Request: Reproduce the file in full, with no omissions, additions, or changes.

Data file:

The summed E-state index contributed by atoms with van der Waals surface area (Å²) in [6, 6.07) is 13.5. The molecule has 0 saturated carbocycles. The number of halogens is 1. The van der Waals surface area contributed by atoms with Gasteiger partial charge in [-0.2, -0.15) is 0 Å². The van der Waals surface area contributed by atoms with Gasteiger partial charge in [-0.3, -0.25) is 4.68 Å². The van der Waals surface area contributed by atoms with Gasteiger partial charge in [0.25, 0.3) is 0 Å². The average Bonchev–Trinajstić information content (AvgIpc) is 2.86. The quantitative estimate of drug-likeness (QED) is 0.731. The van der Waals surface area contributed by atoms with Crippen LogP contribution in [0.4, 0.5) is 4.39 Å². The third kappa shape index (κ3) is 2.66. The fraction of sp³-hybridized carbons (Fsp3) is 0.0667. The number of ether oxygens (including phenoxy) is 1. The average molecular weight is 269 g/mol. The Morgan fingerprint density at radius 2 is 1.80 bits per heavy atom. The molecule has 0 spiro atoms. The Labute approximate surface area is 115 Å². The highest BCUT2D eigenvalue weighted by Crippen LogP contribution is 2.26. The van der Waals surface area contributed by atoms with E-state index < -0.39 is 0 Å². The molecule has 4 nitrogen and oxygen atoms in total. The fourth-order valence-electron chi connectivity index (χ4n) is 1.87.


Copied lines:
The summed E-state index contributed by atoms with van der Waals surface area (Å²) in [6, 6.07) is 13.5. The molecule has 0 saturated carbocycles. The number of halogens is 1. The van der Waals surface area contributed by atoms with Gasteiger partial charge in [-0.2, -0.15) is 0 Å². The van der Waals surface area contributed by atoms with Gasteiger partial charge in [-0.3, -0.25) is 4.68 Å². The van der Waals surface area contributed by atoms with Gasteiger partial charge in [0.25, 0.3) is 0 Å². The average Bonchev–Trinajstić information content (AvgIpc) is 2.86. The quantitative estimate of drug-likeness (QED) is 0.731. The van der Waals surface area contributed by atoms with Crippen LogP contribution in [0.4, 0.5) is 4.39 Å². The third kappa shape index (κ3) is 2.66. The fraction of sp³-hybridized carbons (Fsp3) is 0.0667. The number of ether oxygens (including phenoxy) is 1. The average molecular weight is 269 g/mol. The Morgan fingerprint density at radius 2 is 1.80 bits per heavy atom. The molecule has 0 spiro atoms. The Labute approximate surface area is 115 Å². The highest BCUT2D eigenvalue weighted by Crippen LogP contribution is 2.26. The van der Waals surface area contributed by atoms with E-state index < -0.39 is 0 Å². The molecule has 4 nitrogen and oxygen atoms in total. The fourth-order valence-electron chi connectivity index (χ4n) is 1.87.